Is Coronavirus The Black Swan For The Stock Market?

Economy is like a machine, which has multiple interlocked gears that need to function in harmony. As Ray Dalio explains in How the Economic Machine Works, anytime there is a problem in one gear, the other gears will be affected by that problematic gear, and the machine will eventually break. Coronavirus has caused many supply chain problems because Chinese towns and factories remain shut down to curtail the spread of the virus. As Chinese manufacturers are key supply chain players in many industries, these shutdowns result in a slowdown in global growth. In this week’s blog post, I will talk about if coronavirus is the black swan that will take down this aging bull market.

First, let us talk about globalization. According to Investopedia, globalization is the spread of products, technology, information, and jobs across national borders and cultures. In economic terms, it describes an interdependence of nations around the globe fostered through free trade. After globalization, all the domestic bottlenecks associated with running businesses were kept at bay. Even though globalization prevents domestic bottlenecks and uncontrolled inflation, it did cause us to be overly dependent on China for manufacturing. Said differently, with Chinese factories shut down, we have run into an international bottleneck. This means that we are likely to see a rise in inflation as US companies try to find other “more expensive” manufacturing options. As manufacturing costs increase, the prices you see for goods at your local Walmart or Target are likely to rise as well. With this increase in prices, you, the consumer, are going to feel your pockets being squeezed. Since you are left with less money to spend on other things, the economy starts to slow down. At this point, companies start reporting lower revenue and profits, and consequently, the hiring slows, wage growth stagnates, and unemployment possibly rises. This is the time when the stock market panics and realizes that a recession could be right around the corner.

Now, you might be thinking that the Federal Reserve said that it would lower interest rates to support the economy. Yes, lowering interest rates incentivizes people to borrow and spend more money, which helps stimulate and grow the economy. However, lowering interest rates is not going to solve the supply chain problem i.e. it is not going to lower the cost of production and the prices you see for goods at the store. In fact, interest rates and inflation are inversely related. In other words, as interest rates decrease, inflation increases. The Federal Reserve would have to decide if it wants to increase the money supply and stimulate growth, or bring inflation down. It can not resolve both the problems at the same time. Personally, I do not think that we would see very high inflation, but again, stagflation always remains a possibility. Stagflation is a situation with persistent high inflation combined with high unemployment and stagnant demand in a country’s economy.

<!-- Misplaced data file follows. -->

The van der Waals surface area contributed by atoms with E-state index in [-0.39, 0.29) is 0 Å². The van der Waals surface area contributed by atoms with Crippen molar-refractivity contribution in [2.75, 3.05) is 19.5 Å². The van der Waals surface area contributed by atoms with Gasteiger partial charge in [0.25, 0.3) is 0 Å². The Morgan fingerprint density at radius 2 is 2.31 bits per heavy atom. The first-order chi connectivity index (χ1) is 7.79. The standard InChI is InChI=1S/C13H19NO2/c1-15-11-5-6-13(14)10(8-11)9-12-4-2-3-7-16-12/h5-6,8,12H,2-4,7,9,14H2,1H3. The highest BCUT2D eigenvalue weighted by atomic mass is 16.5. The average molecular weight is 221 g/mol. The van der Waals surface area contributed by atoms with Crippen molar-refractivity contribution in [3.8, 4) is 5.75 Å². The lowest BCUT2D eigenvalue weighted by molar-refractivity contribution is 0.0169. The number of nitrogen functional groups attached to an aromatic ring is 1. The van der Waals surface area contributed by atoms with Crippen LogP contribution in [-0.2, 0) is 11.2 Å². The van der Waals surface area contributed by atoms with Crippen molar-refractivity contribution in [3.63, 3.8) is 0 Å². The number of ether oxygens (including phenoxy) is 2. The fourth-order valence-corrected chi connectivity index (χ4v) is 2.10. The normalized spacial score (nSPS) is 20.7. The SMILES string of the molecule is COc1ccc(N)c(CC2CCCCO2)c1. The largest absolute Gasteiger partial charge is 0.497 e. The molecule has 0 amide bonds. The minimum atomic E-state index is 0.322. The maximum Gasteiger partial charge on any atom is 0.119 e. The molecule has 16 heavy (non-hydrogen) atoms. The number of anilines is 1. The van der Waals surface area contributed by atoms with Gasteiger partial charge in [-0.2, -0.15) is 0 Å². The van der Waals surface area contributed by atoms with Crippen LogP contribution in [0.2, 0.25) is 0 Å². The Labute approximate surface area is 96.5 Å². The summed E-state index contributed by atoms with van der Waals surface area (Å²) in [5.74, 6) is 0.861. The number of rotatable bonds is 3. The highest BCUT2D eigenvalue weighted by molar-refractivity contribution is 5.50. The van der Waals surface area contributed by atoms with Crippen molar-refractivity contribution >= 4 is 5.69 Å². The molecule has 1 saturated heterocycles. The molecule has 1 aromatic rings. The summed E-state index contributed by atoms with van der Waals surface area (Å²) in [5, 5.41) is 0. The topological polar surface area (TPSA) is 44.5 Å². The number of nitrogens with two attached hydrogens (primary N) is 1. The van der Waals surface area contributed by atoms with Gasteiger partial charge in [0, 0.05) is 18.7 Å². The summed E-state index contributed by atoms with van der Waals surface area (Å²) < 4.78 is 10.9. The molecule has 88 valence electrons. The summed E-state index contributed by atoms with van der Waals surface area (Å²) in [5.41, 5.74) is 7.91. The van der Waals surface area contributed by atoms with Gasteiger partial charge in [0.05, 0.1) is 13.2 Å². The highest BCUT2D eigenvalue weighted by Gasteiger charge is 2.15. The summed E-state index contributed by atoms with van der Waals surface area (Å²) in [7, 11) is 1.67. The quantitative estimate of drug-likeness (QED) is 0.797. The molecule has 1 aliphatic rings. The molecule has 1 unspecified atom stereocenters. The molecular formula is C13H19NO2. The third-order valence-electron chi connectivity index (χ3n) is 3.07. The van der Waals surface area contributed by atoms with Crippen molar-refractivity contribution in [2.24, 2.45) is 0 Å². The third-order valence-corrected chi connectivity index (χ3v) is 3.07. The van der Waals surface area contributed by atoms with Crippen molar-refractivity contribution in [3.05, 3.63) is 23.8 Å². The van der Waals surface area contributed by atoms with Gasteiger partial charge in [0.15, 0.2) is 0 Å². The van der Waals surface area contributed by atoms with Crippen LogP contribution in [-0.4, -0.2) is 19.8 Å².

Coming back to the question: Is Coronavirus The Black Swan For The Stock Market? If this virus outbreak is not contained, then yes, coronavirus would cause a slowdown in global economic growth, and likely push the United States into a recession. Until this supply chain problem is fixed, the stock market is likely to go lower before it goes back up.


Hope you learned a little and found this blog post helpful. We talked about uncontrolled coronavirus outbreak that could end this aging bull market, and potentially push the United States into a recession. As always, you can sign up for our free mailing list here.  You can sign up for our paid subscription services here. Like us on our Facebook page here. Thank you!

Superior North LLC’s content is for educational purposes only. The calculators, videos, recommendations, and general investment ideas are not to be actioned with real money. Vyom Joshi is not a professional money manager or a financial advisor. Contact a professional and certified financial advisor before making any financial decisions. Please review the Disclaimer and Terms and Conditions.

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